And now, bear with me while I discuss the same topic every other blogger has been talking about all this month: National Novel Writing Month. Marika and I decided that, as this is our third year accepting the challenge, that we wanted to start a NaNoWriMo Support Group at our school. We now have a devoted little group of 4 or 5 freshmen who we meet with every day in the school library, to write intensely for a half hour. If you've ever done NaNo, you know that it's easier to reach the goal if you have a support system, and we wanted to provide that for others. I'm so proud of my little NaNo apprentices. It warms my heart to refresh my Writing Buddies page on the website and see their word counts climb.

The last thing that's been sucking up my time lately is the school musical. I'm only in the ensemble, but opening night is just two weeks away, and I have practice nearly every day. It's fun, of course, but on some level I just want it to be over so I finally have time to myself again.

November is definitely one of the busiest months of the school year, at least for the first half. Between desperately trying to hit my word goal for NaNo and managing play practice six days a week, not to mention all the homework that junior year provides, there's a lot going on. I just try to close my eyes and ride the roller coaster without crashing and burning.

L8r sk8r,

Tuesday, October 18, 2016

OTD: Vintage shorts + graphic tee + LL Bean Boots

It's official: I've become my mother.

The other day I was rooting around in my mom's old clothing, and I discovered a treasure-trove of soft, faded tee shirts she wore back in the eighties. Baggy, vintage, and just my style. Along with them, I uncovered an awesome pair of high waisted jeans, frayed and ripped from years of use, complete with patches on the back. Tee shirt + vintage shorts + mom's old LL Bean Boots = perfect outfit.

This outfit kind of makes me look like a through hiker on the Pacific Crest Trail; there's definitely a just-wandered-out-of-the-wilderness-after-two-months vibe going on here. And I'm not going to lie: I'm into it.

The shirt is from when my mom went to the Monterey Bay Aquarium in California many years ago. I actually went there once when I was six; I don't remember it of course. But it has otters on it and it's super cute, so I decided it was perfect for this look.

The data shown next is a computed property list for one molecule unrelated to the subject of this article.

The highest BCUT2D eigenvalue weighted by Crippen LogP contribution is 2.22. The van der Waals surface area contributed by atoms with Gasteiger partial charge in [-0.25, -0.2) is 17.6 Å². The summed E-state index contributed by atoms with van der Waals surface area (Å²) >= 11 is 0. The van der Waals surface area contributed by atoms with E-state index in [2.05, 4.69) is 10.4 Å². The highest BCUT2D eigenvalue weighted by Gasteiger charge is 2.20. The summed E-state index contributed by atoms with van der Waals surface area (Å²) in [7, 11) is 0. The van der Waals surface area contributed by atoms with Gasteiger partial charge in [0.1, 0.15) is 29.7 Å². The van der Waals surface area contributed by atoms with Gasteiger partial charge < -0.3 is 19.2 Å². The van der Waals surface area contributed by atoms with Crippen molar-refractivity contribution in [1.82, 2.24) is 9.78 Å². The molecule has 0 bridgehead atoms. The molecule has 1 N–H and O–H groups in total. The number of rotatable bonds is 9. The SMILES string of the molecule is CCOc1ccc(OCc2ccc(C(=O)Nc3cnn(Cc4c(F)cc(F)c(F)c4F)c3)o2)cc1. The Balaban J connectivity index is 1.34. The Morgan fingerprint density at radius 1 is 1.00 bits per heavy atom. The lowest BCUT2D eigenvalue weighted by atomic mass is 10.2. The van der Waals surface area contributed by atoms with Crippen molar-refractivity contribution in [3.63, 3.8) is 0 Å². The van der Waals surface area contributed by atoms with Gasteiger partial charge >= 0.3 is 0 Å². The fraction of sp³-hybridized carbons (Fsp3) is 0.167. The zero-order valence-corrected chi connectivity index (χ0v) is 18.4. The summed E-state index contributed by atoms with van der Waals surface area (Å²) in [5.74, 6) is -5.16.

As you can see, these shorts have taken quite a beating. The right hem is torn and hanging at my thigh, and both hems are frayed beyond belief. My favorite part is the patches my mom sewed onto them many years ago. That whale one? Adorable! They're super high-waisted, and--you're not going to believe this--the pockets are over six inches deep. After spending most of my life with itty-bitty pockets (thanks, whoever decided women don't need pockets!) this felt like a real treat. I could fit my whole phone in there! Heck, I could hide a small child!

They're a little big for me, so I looped a belt through them and that did the trick.

For shoes, I slipped on my mom's old LL Bean Boots. These were all the rage a couple years ago, before I had the same size feet as my mom, of course. I love how worn in they are; if you can't tell, the theme of this outfit is "used". 

Not much accessorizing going on here. I'm wearing my usual glasses, along with a pair of swirly, multicolored earrings to add a little flash. I've also got a black and yellow ribbon pinned to my belt loop; last week, five kids my age who go to a high school in my state were involved in a fatal car crash, and today they passed out these ribbons for students to wear in commemoration. 

That's all, folks! Obviously, considering this look is almost 100% vintage, it's impossible to recreate completely; if you're interested in an OTD involving clothes you can actually buy, let me know. And if you, too, are all about the Vintage Mom/Through Hiker aesthetic, I want to hear about it! 

L8r sk8r,

Saturday, October 15, 2016